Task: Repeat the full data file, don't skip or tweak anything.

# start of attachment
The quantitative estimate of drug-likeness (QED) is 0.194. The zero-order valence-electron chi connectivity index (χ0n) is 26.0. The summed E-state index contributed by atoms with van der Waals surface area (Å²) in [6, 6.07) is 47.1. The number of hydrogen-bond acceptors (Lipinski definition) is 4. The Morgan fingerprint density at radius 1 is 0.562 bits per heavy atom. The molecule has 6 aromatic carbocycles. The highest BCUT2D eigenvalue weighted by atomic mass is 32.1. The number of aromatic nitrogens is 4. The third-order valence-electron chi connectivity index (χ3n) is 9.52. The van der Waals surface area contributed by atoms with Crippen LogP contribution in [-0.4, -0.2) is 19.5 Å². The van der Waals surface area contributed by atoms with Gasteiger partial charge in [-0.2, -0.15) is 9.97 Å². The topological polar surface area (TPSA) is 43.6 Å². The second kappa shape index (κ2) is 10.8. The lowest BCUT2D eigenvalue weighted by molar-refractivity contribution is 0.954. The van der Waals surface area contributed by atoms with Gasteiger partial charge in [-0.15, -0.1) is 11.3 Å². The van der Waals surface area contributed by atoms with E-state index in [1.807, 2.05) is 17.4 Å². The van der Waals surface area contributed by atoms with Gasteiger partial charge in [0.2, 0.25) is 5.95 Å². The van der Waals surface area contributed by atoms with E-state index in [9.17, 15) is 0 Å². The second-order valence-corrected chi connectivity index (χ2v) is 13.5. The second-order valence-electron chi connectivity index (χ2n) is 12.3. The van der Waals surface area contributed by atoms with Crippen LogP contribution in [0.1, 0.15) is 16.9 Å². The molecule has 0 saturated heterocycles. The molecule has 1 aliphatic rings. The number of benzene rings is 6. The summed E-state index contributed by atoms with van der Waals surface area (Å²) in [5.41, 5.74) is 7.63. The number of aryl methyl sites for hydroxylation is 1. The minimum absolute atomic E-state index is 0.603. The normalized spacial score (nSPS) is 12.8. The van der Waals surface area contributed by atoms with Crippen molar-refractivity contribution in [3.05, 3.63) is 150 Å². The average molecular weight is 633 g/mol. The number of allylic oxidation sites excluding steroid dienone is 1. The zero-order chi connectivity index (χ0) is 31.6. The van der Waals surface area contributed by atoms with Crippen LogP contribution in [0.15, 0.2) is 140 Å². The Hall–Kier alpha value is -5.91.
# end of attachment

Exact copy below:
The quantitative estimate of drug-likeness (QED) is 0.194. The zero-order valence-electron chi connectivity index (χ0n) is 26.0. The summed E-state index contributed by atoms with van der Waals surface area (Å²) in [6, 6.07) is 47.1. The number of hydrogen-bond acceptors (Lipinski definition) is 4. The Morgan fingerprint density at radius 1 is 0.562 bits per heavy atom. The molecule has 6 aromatic carbocycles. The highest BCUT2D eigenvalue weighted by atomic mass is 32.1. The number of aromatic nitrogens is 4. The third-order valence-electron chi connectivity index (χ3n) is 9.52. The van der Waals surface area contributed by atoms with Crippen LogP contribution in [-0.4, -0.2) is 19.5 Å². The van der Waals surface area contributed by atoms with Gasteiger partial charge in [-0.2, -0.15) is 9.97 Å². The topological polar surface area (TPSA) is 43.6 Å². The second kappa shape index (κ2) is 10.8. The lowest BCUT2D eigenvalue weighted by molar-refractivity contribution is 0.954. The van der Waals surface area contributed by atoms with Gasteiger partial charge in [-0.15, -0.1) is 11.3 Å². The van der Waals surface area contributed by atoms with E-state index in [1.807, 2.05) is 17.4 Å². The van der Waals surface area contributed by atoms with Gasteiger partial charge in [0.2, 0.25) is 5.95 Å². The van der Waals surface area contributed by atoms with E-state index in [9.17, 15) is 0 Å². The second-order valence-corrected chi connectivity index (χ2v) is 13.5. The second-order valence-electron chi connectivity index (χ2n) is 12.3. The van der Waals surface area contributed by atoms with Crippen LogP contribution in [0.1, 0.15) is 16.9 Å². The molecule has 0 saturated heterocycles. The molecule has 1 aliphatic rings. The number of benzene rings is 6. The summed E-state index contributed by atoms with van der Waals surface area (Å²) in [5.41, 5.74) is 7.63. The number of aryl methyl sites for hydroxylation is 1. The minimum absolute atomic E-state index is 0.603. The normalized spacial score (nSPS) is 12.8. The van der Waals surface area contributed by atoms with Crippen molar-refractivity contribution in [3.05, 3.63) is 150 Å². The average molecular weight is 633 g/mol. The number of allylic oxidation sites excluding steroid dienone is 1. The zero-order chi connectivity index (χ0) is 31.6. The van der Waals surface area contributed by atoms with Crippen LogP contribution in [0.15, 0.2) is 140 Å². The Hall–Kier alpha value is -5.91.